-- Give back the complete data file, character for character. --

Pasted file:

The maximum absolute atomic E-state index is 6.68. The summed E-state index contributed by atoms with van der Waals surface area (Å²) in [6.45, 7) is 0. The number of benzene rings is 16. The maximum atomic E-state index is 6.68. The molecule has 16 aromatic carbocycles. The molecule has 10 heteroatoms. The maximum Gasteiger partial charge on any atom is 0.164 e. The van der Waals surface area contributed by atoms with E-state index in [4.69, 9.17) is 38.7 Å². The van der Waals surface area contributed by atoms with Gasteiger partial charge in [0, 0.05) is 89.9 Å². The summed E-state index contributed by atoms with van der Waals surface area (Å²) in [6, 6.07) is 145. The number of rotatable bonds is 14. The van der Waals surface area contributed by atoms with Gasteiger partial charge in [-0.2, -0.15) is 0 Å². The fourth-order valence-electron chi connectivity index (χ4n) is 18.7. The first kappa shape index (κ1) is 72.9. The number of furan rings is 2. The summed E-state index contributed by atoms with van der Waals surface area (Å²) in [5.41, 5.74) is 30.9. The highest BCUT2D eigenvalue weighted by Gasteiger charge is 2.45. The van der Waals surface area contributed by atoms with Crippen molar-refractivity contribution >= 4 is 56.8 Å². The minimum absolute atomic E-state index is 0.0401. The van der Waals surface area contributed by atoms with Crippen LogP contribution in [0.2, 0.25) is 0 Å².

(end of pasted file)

The maximum absolute atomic E-state index is 6.68. The summed E-state index contributed by atoms with van der Waals surface area (Å²) in [6.45, 7) is 0. The number of benzene rings is 16. The maximum atomic E-state index is 6.68. The molecule has 16 aromatic carbocycles. The molecule has 10 heteroatoms. The maximum Gasteiger partial charge on any atom is 0.164 e. The van der Waals surface area contributed by atoms with E-state index in [4.69, 9.17) is 38.7 Å². The van der Waals surface area contributed by atoms with Gasteiger partial charge in [0, 0.05) is 89.9 Å². The summed E-state index contributed by atoms with van der Waals surface area (Å²) in [6, 6.07) is 145. The number of rotatable bonds is 14. The van der Waals surface area contributed by atoms with Gasteiger partial charge in [-0.2, -0.15) is 0 Å². The fourth-order valence-electron chi connectivity index (χ4n) is 18.7. The first kappa shape index (κ1) is 72.9. The number of furan rings is 2. The summed E-state index contributed by atoms with van der Waals surface area (Å²) in [5.41, 5.74) is 30.9. The highest BCUT2D eigenvalue weighted by Gasteiger charge is 2.45. The van der Waals surface area contributed by atoms with Crippen molar-refractivity contribution >= 4 is 56.8 Å². The minimum absolute atomic E-state index is 0.0401. The van der Waals surface area contributed by atoms with Crippen LogP contribution in [0.2, 0.25) is 0 Å².